“Do not dream of possession of what you do not have: rather reflect on the greatest blessings in what you do have, and on their account remind yourself how much they would have been missed if they were not there.
“But at the same time you must be careful not to let your pleasure in them habituate you to dependency, to avoid distress if they are sometimes absent.”– Marcus Aurelius, Meditations, Book 7, Chapter 27
In this passage, Marcus Aurelius, the renowned Stoic philosopher, Roman emperor, and star of What Would Marcus Do, a much loved segment of Walk the Pod episodes of the past, highlights the importance of acknowledging and appreciating the abundance present in our lives.
It’s all too easy to become fixated on what we lack, and to believe that our happiness and fulfilment depends on obtaining these things. The reality is that once we get to our chosen rainbow uplands, we spot another rainbow upland! Just over the horizon with an extra unicorn!
And immediately, we adjust our happiness downwards to accommodate the JOY we will feel when we reach this new and shiny destination.
But Marcus reminds us that by taking stock of the blessings we already have and cultivating gratitude for them, we can come to appreciate the richness of our lives and find contentment in the present moment.
Perhaps we should scan the horizon only for genuine threat rather than opportunities, and instead pay attention to what’s directly in front of us.
This idea of inner independence is a central tenet in Taoist philosophy, as exemplified in the ancient Chinese text, the I Ching.
I Ching says that true fulfillment comes from within, and encourages detachment from the frustrations of life, alongside the cultivation of inner independence in order to find peace and contentment regardless of external circumstances.
As I explained in today’s episode, I don’t mind if my daily reminders of how to be a happy human in the world are based on a system that taps into the supernatural, IF the advice behind the tarot card, hexagram or tea leaves is sound.
I see these systems, rituals or games more like a trusted friend whose advice I can take or leave. An alternative way of looking at it is as a way to randomise snippets of good advice on subjects that I need reminding of regularly. Such as, for example, not to try to get too much out of a situation, to detach and remember not to strive too much for success.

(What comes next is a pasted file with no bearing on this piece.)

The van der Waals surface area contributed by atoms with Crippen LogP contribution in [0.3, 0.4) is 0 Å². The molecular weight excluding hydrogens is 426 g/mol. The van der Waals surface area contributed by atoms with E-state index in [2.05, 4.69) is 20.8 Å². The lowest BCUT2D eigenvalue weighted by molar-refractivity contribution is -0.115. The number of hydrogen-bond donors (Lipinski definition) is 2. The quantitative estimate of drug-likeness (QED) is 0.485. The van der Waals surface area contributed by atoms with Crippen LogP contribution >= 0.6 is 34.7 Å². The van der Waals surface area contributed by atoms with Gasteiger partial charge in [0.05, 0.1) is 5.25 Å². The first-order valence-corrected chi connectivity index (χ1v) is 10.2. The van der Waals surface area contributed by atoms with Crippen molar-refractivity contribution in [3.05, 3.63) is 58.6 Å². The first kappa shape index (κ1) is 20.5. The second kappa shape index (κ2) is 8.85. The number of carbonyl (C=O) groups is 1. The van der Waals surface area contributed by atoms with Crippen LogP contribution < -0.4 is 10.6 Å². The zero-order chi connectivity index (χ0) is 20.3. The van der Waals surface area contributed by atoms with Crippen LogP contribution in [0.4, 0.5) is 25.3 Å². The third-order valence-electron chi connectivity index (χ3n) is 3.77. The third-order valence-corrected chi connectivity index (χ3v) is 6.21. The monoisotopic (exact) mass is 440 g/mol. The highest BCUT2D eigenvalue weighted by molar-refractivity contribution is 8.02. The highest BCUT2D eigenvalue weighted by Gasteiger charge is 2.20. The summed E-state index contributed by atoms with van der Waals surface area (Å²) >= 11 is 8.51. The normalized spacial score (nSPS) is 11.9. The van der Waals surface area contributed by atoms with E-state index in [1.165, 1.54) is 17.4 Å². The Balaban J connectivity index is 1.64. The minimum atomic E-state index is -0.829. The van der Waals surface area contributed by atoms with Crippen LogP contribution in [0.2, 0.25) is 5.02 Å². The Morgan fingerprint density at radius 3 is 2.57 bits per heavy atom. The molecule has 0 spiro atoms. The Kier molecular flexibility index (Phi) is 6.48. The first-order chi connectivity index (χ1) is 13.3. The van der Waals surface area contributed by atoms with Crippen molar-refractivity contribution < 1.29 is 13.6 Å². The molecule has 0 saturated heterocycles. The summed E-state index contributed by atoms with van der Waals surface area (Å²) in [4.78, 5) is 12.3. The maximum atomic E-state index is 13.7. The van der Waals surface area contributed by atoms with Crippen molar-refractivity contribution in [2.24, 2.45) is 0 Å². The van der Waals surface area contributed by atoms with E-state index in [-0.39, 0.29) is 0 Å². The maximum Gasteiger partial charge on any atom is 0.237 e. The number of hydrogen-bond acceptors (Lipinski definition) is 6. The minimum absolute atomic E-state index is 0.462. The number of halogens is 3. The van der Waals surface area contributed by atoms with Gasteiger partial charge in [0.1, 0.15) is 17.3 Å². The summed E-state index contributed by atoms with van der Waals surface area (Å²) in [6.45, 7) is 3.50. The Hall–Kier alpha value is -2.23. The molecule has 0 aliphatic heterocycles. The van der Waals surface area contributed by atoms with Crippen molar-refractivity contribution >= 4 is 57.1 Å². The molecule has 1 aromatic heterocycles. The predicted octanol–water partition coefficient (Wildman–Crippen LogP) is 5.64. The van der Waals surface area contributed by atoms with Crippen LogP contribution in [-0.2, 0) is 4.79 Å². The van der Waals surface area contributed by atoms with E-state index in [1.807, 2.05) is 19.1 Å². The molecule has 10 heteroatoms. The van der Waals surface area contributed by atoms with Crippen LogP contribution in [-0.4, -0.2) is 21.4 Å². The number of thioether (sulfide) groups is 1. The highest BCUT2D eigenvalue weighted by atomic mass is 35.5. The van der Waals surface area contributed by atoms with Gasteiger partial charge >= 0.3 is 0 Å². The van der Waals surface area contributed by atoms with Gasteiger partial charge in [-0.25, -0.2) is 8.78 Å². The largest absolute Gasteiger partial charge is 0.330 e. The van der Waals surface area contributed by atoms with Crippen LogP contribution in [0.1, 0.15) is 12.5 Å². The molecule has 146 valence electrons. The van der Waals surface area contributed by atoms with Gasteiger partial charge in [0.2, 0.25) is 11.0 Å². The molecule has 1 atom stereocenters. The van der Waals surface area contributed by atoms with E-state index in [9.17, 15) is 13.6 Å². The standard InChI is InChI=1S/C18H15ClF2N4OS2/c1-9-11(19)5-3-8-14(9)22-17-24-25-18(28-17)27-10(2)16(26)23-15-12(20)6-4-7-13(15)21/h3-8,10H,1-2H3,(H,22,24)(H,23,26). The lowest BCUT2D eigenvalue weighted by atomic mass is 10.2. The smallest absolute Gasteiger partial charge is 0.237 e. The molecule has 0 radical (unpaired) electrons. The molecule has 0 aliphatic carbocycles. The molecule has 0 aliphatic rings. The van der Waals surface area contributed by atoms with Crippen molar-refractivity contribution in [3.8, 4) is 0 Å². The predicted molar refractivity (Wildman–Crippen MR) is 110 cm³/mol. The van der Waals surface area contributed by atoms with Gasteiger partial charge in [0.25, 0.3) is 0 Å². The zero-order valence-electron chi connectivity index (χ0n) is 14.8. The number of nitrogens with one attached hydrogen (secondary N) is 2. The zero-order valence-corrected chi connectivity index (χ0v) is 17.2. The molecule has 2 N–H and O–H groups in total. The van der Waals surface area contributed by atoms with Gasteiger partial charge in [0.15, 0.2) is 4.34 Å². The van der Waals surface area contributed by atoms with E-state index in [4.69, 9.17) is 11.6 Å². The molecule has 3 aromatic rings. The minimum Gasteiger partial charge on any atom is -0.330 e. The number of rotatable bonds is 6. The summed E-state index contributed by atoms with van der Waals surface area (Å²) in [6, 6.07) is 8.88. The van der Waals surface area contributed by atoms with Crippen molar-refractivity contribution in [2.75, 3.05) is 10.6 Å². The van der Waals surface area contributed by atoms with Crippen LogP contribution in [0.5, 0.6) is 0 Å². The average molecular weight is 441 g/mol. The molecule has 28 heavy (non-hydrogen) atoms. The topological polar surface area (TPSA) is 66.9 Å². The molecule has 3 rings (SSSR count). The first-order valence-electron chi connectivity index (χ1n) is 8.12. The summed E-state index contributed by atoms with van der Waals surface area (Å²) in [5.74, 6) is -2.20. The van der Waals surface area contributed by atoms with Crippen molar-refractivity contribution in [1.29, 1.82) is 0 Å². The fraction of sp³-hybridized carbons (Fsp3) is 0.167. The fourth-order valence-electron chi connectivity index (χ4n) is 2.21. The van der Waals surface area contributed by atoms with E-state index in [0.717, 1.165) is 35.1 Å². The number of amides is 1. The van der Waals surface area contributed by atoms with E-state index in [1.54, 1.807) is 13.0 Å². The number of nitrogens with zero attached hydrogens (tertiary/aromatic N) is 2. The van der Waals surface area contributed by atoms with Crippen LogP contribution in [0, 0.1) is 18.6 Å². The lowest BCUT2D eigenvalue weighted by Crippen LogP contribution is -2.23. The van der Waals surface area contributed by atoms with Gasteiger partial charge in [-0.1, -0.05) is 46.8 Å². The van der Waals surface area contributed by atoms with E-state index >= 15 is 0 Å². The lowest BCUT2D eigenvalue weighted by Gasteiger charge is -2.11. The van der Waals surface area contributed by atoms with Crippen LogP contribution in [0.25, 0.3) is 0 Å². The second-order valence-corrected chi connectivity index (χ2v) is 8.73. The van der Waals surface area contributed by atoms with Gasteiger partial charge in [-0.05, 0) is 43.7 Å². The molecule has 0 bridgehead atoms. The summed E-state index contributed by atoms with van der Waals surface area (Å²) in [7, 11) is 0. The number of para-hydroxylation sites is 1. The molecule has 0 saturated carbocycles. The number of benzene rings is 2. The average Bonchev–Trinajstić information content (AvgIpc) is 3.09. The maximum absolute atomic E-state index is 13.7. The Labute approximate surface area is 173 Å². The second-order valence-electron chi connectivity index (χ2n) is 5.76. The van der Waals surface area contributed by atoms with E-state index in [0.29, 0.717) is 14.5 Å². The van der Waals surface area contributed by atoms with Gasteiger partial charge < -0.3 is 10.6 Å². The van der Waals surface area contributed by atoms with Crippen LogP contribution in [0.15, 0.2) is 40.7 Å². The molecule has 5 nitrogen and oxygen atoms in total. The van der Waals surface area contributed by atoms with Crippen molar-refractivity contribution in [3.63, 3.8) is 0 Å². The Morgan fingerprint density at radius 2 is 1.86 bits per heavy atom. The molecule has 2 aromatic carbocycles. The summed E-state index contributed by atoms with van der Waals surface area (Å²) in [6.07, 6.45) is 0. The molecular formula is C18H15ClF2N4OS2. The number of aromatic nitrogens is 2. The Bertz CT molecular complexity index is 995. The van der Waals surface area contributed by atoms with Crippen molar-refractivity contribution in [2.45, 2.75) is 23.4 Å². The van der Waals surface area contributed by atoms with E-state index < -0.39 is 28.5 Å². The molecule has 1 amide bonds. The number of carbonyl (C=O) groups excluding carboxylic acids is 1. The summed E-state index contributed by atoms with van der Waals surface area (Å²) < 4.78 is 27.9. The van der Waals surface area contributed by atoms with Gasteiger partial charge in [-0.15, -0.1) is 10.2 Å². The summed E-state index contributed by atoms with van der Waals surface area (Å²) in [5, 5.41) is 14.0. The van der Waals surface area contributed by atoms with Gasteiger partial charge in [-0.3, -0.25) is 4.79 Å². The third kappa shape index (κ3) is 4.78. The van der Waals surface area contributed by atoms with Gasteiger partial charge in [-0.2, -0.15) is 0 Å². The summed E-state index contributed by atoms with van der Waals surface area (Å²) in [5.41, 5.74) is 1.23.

Simply choose a sound direction, then keep turning up, doing the good work, fighting the good fight and be prepared to seize the moment when those fleeting opportunities come along. And crucially, be prepared to change course when needed, no matter the upheaval required to do so.
Both Stoicism and Taoism advocate for embracing abundance as a means of cultivating inner independence. This is not to say that we should ignore or downplay our struggles, but rather that we should recognise and be grateful for the myriad blessings in our lives, rather than fixating on what we lack.
By following this approach, we can learn to find fulfillment and contentment in the present moment, regardless of external circumstances.
So, how do we go about counting our blessings and cultivating gratitude? Here are a few ideas:
– Take part in GratiTuesday: Take some time once a week to write down a few things you’re grateful for, or voicenote a friend with your GratiTuesday thoughts. These can be as simple as noticing a beautiful sunset, a warm meal, or a good, tipsy laugh with a friend at the end of a long week. Reflecting on these things can help shift the focus to everything that’s provided a little light.
“No matter how vast the darkness, we must supply our own light.”– Stanley Kubrick
– Practice mindfulness: Pay attention to the present moment and all the good things that are happening. Take a few minutes each day to simply be present and notice the beauty and blessings in your life. Ignore, just for a moment, the cereal strewn around the place or the clothes that have been piling up all week. When the news is bad, look for the helpers, and try to help them.
– Show gratitude: Expressing gratitude to others can not only make them feel good, but it can also help us appreciate the good things in life. Take the time to write a thank-you note, say thank you in person or rugby tackle them to the ground to cover their upturned face with a thousand kisses, if you have consent to do that kind of thing.
– Give back: Helping others can also help us appreciate what we have. Consider volunteering or donating to charity. This series, I’m encouraging everyone to download trundl, the walking app that converts your kms into donations for charities including Dogs for Autism and the Trussell Trust. We hope it will be available outside of the UK before too long.
We have one week to go until the end of Series 33, dear Poddies, and I look forward to completing our topic of abundance.
Of course, I will need regular reminders to flip myself out of scarcity mode, so I dare say we’ll come back to this regularly.
You are warmly invited to join me next Friday evening at 6pm for our end of series wrap party, from 6-7 GMT. Find me in the Discord voice channel, for which you’ll need to join the Walk the Pod lunch time walk club, via patreon.com/rachelwheeley
Aurelius, M. (180 AD) Meditations. (Gregory Hays, Trans.) Penguin Classics. (2006)
Phillips, G. D. (2007). Stanley Kubrick: Interviews. University Press of Mississippi.